“My name is Inigo Montoya. You killed my father. Prepare to die.”
Over lunch the other day, a few of my girlfriends and I mused over how we grew up on The Princess Bride. I mean literally like an after school snack. A drug of choice for hip 90s girls who knew we’d grow up and really want to be more like Robin Wright on House of Cards, but for a little while, we could love Wesley and his sexy bandit costume. There were two movies that I obsessively watched as a child, Grease and Princess Bride. I feel like between these two movies PLUS Clarissa Explains It All, I can be discovered. This may or may not be true for most girls, we shall see in the comments section, but I think a lot of girls found themselves binge-watching The Princess Bride because it wasn’t your normal “princess story.” Sure, she had to be saved several times from Humperdinck, but Princess Buttercup was no pansy. What I love most about this movie is that it convinced me that there’s such a thing as a final word.
I have sought that final word to the point of damage a few times. I’ll argue until the height of high-pitched yelling. There’s a moment when I say something despicable that I know can’t be taken back, but I still release it into the world like it’s a clattering truth. I never remove myself from arguments. I have a hard time walking away. And even when someone is trying to give me the hint that there’s no place for me in their life, I pursue them until the ache grows softer and I, too, can let go.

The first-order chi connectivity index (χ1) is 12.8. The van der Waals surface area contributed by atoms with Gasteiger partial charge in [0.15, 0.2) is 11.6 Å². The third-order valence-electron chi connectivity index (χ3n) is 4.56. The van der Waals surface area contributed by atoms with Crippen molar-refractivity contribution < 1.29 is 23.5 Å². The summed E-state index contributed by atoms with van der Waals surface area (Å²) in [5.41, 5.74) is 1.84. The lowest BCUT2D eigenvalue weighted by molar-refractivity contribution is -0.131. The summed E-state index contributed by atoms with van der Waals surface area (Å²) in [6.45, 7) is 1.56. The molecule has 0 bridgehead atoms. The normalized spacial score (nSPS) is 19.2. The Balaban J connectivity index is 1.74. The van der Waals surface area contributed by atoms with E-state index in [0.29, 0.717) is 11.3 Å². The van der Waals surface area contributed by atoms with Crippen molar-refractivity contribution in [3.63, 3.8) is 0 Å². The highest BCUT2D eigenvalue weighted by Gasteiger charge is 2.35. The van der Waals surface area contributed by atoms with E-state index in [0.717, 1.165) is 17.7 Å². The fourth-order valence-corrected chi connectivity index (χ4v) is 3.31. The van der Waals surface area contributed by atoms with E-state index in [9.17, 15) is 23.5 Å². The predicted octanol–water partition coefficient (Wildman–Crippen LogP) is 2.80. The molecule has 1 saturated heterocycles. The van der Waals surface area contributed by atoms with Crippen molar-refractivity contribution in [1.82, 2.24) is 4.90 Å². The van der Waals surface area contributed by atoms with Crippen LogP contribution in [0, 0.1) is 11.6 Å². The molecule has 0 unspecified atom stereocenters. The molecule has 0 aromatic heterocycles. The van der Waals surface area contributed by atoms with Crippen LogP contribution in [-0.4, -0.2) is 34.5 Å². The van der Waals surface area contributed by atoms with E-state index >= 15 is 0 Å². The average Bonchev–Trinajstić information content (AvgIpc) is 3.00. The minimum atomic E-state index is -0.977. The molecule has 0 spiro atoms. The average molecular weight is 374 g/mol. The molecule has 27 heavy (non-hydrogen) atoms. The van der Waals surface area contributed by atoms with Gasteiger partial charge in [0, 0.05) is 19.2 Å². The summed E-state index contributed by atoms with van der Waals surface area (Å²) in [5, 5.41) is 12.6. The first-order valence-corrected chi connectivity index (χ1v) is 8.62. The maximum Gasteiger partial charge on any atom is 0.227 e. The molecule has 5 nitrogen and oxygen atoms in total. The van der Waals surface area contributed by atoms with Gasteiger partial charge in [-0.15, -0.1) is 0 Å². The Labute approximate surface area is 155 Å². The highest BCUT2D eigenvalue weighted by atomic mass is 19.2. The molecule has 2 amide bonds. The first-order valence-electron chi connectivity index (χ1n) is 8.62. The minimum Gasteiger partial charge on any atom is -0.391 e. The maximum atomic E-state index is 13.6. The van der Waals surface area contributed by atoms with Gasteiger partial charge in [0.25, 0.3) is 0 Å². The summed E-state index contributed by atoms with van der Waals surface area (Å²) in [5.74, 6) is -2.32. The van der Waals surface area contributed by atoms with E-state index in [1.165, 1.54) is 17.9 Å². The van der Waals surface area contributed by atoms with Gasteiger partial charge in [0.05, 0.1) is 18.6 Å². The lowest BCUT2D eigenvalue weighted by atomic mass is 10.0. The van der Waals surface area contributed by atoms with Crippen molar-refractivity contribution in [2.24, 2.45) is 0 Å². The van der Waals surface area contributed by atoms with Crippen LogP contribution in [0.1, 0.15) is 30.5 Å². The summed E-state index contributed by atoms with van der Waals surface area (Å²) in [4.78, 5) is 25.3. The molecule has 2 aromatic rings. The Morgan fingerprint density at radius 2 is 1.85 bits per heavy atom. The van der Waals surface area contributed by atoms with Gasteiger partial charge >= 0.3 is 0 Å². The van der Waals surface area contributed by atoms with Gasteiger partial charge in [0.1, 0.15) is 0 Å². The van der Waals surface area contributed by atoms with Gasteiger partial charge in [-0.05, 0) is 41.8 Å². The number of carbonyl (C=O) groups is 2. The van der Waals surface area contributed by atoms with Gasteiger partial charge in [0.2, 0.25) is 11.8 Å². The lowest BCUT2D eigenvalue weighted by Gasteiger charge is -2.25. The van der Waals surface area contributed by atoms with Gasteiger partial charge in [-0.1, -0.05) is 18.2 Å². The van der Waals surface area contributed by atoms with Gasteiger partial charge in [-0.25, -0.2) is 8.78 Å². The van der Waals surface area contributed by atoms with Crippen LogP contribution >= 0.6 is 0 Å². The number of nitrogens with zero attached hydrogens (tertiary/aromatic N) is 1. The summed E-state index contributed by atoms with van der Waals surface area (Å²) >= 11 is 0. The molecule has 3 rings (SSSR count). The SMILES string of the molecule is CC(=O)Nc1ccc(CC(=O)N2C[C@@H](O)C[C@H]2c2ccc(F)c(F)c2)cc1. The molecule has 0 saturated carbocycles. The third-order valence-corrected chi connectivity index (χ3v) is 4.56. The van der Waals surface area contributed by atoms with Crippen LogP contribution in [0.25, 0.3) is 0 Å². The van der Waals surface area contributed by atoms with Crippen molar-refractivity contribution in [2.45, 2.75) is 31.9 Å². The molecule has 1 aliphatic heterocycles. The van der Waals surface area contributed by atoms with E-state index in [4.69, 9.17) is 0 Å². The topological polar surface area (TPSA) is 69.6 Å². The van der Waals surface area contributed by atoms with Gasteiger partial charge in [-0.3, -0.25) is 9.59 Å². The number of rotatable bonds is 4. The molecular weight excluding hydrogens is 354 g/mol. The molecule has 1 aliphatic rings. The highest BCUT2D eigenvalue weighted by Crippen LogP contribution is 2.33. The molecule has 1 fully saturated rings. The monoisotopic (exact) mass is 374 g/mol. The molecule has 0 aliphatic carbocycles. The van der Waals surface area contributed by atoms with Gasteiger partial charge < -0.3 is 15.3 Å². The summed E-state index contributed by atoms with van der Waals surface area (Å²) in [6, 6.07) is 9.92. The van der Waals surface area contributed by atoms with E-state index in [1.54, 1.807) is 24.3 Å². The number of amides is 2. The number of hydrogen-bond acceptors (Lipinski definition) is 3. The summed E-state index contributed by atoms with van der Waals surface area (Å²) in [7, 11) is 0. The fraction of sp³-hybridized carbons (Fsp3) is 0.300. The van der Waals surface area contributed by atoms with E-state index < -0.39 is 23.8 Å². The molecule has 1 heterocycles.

It’s a downfall for sure. I’m no hero.
But with that all said, I think Lindy West’s first book is doing just what I’ve done my whole life, just what Inigo Montoya does with every man who even narrowly looks like his father’s killer. It’s what a lot of feminists do when they realize that maybe they’re being heard (the sound) but they’re not being listened to (the meaning). They keep going. Shrill, West’s memoir really encapsulates this idea that silence isn’t golden, it’s boxy and the only way out of it, is to keep on talking.